Thursday, April 27, 2017



In our community, New Hempstead, prior to Rosh Hashanah, Chanukah, and Pesach, three of the local rabbonim - Rabbi Chaim Schabes, Rabbi Yisroel Saperstein, and myself - speak at a joint forum, rotating which shul hosts.
The following is from the moving lecture that Rabbi Yisroel Saperstein presented this year prior to Rosh Hashanah[1]:

“I want to share with you how the Intensive Care Unit in the hospital helps prepare a person for Rosh Hashanah:
 “This past summer our family went through a very challenging ordeal with my wife’s health. “If a heart is not strong enough to pump, doctors can install an actual metal pump into the left ventricle, called a Left Ventricle Assist Device. There are many people who have that device in their heart. There are wires that come out of the stomach, and the person walks around with a mini computer and two large batteries for the rest of their lives.
“There came a point after they performed bypass surgery, and a valve job, when they decided that since my wife’s heart wasn’t healing well enough on its own, they would have to install an LVAT.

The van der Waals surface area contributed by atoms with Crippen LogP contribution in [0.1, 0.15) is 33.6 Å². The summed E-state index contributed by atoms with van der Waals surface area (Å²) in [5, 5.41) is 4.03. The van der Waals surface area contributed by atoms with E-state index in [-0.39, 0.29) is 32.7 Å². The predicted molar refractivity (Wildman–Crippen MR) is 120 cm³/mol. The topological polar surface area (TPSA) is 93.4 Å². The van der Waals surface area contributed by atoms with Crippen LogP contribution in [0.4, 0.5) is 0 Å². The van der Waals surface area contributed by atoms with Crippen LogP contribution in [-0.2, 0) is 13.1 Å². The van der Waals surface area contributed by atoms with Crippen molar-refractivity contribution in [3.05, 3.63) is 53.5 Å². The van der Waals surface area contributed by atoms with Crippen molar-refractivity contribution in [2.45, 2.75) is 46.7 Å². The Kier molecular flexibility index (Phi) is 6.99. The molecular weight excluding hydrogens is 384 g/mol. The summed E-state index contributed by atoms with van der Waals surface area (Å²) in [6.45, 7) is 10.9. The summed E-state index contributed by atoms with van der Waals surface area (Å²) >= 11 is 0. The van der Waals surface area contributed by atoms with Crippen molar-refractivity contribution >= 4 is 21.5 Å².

“Before they installed the LVAT, a social worker approached my wife and asked her why she wanted to live? This device is very stressful to live with, and therefore, before installing it, they evaluate whether the patient has a strong enough will to live, before going through the bother of the major operation to install it.
“The second question they asked was whether we had family who will help and support us throughout the ordeal? The family is necessary to assist, to constantly change the dressings around the stomach, and for moral support and encouragement. 
“My wife gave satisfactory answers, proving that she had a will to live and that she had a supportive family. Shortly after, a male nurse arrived to train me and my daughter about the dressings, and other things we needed to know about caring for my wife.
“While he was training us by demonstrating on a dummy, I asked the nurse what they do if a patient in need of an LVAT is single. He replied that they wouldn’t install it. I looked at him in shock, “Do you mean to tell me that if he doesn’t have a support system you let him die?” He shook his head yes. “The person won’t be able to deal with the internal bleeding and all the other inevitable complications, so it won’t work anyway!”
“At that moment, I had a new appreciation for the power of encouragement, and how much it can help another person! If we want to do teshuva this coming year, it doesn’t have to be with new stringencies. Let’s encourage people to help them go through life. Everyone wants people to smile at them. We can start with our family members.
“That’s the message from the LVAT division of Columbia Presbyterian. If you have someone to give you chizuk, you can survive. But if not, it’s not worth all the effort because you won’t make it.
“There’s a world of lonely people. Not only singles, even married people, and children who may not come from broken homes, but from homes where they don’t get enough recognition.